Let Our Prayers Rise:
The Use of Incense In The Church
By: Dr. Gregory S. Neal

I have loved the use of incense in worship since my days among the brothers at the Monastery in Durham and Boston; I learned how to “swing the censer” and offer up the sweet smelling odors of burning frankincense through participation in those Monastic services. The unified voices of the congregation, lifted in prayer and praise through chanted psalms and sung hymns, always seems to flow a little more mystically when accompanied by the wafting billows of incense. This is especially true on those high, holy moments in the church’s worship life – like Christmas Eve and Easter Sunday – when people are especially attuned to things spiritual.

However, among most Protestant Christians the use of incense in public worship is not as common as it is among our sisters and brothers in the Roman Catholic and Eastern Orthodox traditions.  And, so, it is understandable that people want to know the historical, Biblical, and theological meaning of its use in worship. There are many references in the Hebrew Bible (the “Old Testament”) to the use of incense (and, particularly, frankincense) in Jewish worship. In the sanctuary of the Tabernacle, and in the Temple in Jerusalem, an altar was provided for the burning of incense, directions were given for how the incense was to be prepared from frankincense and other gums and resins, and how it was to be offered up in prayer and praise as part of the congregation’s worship.[1] Its use is described in the Psalms and in Isaiah, Jeremiah, and Malachi, as well as in the Gospel account in Luke of the vision given to Zechariah, who was a priest “offering incense in the temple of the Lord” when he received the promise from God that a son, who would later become known as John the Baptist, would be given to him and his wife, Elizabeth.[2]

Other references to incense in the New Testament can be found in the book of Revelation[3] as well as in the mention of frankincense as being one of the gifts given to the Baby Jesus by the “wise guys.”[4] While these references, and a few others, indicate to some Scholars that incense was used early-on in the worship life of the Church, it is nevertheless true that there is no direct evidence – no clear references by any of the Church Fathers and Mothers – that frankincense, or any other form of incense, was used in Christian worship until the early fifth century. We know that it came into use in the Eastern part of the Church at least a half-century before the Western Church adopted it, and that by the later half of the fifth century we know it was in common use during Eucharistic services throughout the Christendom. Among Protestants, the use of incense fell out of favor during the Reformation due to a negative reaction to practices that smacked of “popish sacerdotalism.” Indeed, the reformers were so hostile to its use in public worship that, even to this day, the only Protestant denominations where one will find incense in at least a few very special worship services are the High Church Anglicans, some Lutherans, and a few weird United Methodists.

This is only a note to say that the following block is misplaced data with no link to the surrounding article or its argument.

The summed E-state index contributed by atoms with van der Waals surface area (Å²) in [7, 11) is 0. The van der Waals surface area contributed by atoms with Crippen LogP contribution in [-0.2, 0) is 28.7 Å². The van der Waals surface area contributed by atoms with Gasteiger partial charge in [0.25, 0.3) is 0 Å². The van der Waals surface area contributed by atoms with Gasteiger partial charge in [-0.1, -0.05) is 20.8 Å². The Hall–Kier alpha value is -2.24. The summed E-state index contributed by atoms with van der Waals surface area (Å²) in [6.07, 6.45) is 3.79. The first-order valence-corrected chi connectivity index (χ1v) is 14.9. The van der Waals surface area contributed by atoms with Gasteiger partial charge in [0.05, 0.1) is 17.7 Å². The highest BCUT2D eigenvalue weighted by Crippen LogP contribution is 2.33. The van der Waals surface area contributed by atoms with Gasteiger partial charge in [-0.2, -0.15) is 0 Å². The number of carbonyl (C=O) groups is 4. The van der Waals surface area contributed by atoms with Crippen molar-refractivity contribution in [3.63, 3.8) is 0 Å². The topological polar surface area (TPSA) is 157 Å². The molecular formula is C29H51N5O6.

Theologically the use of incense serves multiple purposes. It can be understood as symbolizing:

When offered as a means of grace in worship, incense can serve as a reminder that, even when Christ’s presence is intangible, wispy, and even distant, nevertheless God is with us.  Truly, this is the message of Christmas: “Emmanuel … God with us!”


[1] See, among many others, Exodus 30-31, 35 & 37 and Leviticus 16

[2] Luke 1:8-11

[3] Revelation 5:8 and 8:3

[4] Matthew 2:11



Dr. Gregory S. Neal is the Senior Pastor of St. Stephen United Methodist Church in Mesquite, Texas, and an Ordained Elder in the North Texas Conference of the United Methodist Church. A graduate of Southern Methodist University, Duke University, and Trinity Graduate College, Dr. Neal is a scholar of Biblical Studies, Languages, Systematic Theology, Liturgy, and the Sacraments. He has taught New Testament Studies, Biblical Greek, and courses on the Theology of the Sacraments in UM Schools of Mission, Continuing Education Seminars, and in undergraduate courses across the country. As a popular teacher, preacher, and retreat leader, Dr. Neal is known for his ability to translate complex theological concepts into common, everyday terms. He is the author of several books, including Grace Upon Grace: Sacramental Theology and the Christian Life, and Seeking the Shepherd's Arms: Reflections from the Pastoral Side of Life, both of which are available from Koinonia Press through your local bookstore, on the internet at Amazon.com, and in the Grace Incarnate Store. You are invited to read Dr. Neal's academic papers and theological articles on his website at Writings, and you are encouraged to listen to Dr. Neal's Messages online in Real Player format.

© 2008, Rev. Gregory S. Neal
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